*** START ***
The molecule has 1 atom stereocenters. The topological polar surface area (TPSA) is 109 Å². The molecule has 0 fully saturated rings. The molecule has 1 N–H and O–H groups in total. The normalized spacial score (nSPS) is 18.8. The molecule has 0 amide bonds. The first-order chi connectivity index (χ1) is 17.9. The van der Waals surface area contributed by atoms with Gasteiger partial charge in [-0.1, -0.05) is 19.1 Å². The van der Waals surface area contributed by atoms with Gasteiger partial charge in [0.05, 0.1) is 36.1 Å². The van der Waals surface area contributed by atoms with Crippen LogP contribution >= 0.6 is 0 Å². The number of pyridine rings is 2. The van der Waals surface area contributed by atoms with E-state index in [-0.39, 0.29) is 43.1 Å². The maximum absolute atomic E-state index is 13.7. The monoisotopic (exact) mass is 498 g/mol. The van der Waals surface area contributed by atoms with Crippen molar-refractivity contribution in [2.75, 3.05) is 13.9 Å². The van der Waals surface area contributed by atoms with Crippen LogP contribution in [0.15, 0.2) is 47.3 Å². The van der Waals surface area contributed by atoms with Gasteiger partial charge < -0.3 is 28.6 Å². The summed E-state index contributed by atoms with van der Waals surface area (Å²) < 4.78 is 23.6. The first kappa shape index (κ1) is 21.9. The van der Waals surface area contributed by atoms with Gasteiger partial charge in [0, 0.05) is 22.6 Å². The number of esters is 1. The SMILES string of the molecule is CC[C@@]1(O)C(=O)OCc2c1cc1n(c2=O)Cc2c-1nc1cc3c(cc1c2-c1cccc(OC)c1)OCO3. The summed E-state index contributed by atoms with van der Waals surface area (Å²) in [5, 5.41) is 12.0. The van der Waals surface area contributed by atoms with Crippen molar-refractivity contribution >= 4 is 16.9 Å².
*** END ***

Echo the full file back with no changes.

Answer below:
The molecule has 1 atom stereocenters. The topological polar surface area (TPSA) is 109 Å². The molecule has 0 fully saturated rings. The molecule has 1 N–H and O–H groups in total. The normalized spacial score (nSPS) is 18.8. The molecule has 0 amide bonds. The first-order chi connectivity index (χ1) is 17.9. The van der Waals surface area contributed by atoms with Gasteiger partial charge in [-0.1, -0.05) is 19.1 Å². The van der Waals surface area contributed by atoms with Gasteiger partial charge in [0.05, 0.1) is 36.1 Å². The van der Waals surface area contributed by atoms with Crippen LogP contribution >= 0.6 is 0 Å². The number of pyridine rings is 2. The van der Waals surface area contributed by atoms with E-state index in [-0.39, 0.29) is 43.1 Å². The maximum absolute atomic E-state index is 13.7. The monoisotopic (exact) mass is 498 g/mol. The van der Waals surface area contributed by atoms with Crippen molar-refractivity contribution in [2.75, 3.05) is 13.9 Å². The van der Waals surface area contributed by atoms with Crippen LogP contribution in [0.15, 0.2) is 47.3 Å². The van der Waals surface area contributed by atoms with Gasteiger partial charge < -0.3 is 28.6 Å². The summed E-state index contributed by atoms with van der Waals surface area (Å²) < 4.78 is 23.6. The first kappa shape index (κ1) is 21.9. The van der Waals surface area contributed by atoms with Gasteiger partial charge in [0, 0.05) is 22.6 Å². The number of esters is 1. The SMILES string of the molecule is CC[C@@]1(O)C(=O)OCc2c1cc1n(c2=O)Cc2c-1nc1cc3c(cc1c2-c1cccc(OC)c1)OCO3. The summed E-state index contributed by atoms with van der Waals surface area (Å²) in [5, 5.41) is 12.0. The van der Waals surface area contributed by atoms with Crippen molar-refractivity contribution >= 4 is 16.9 Å².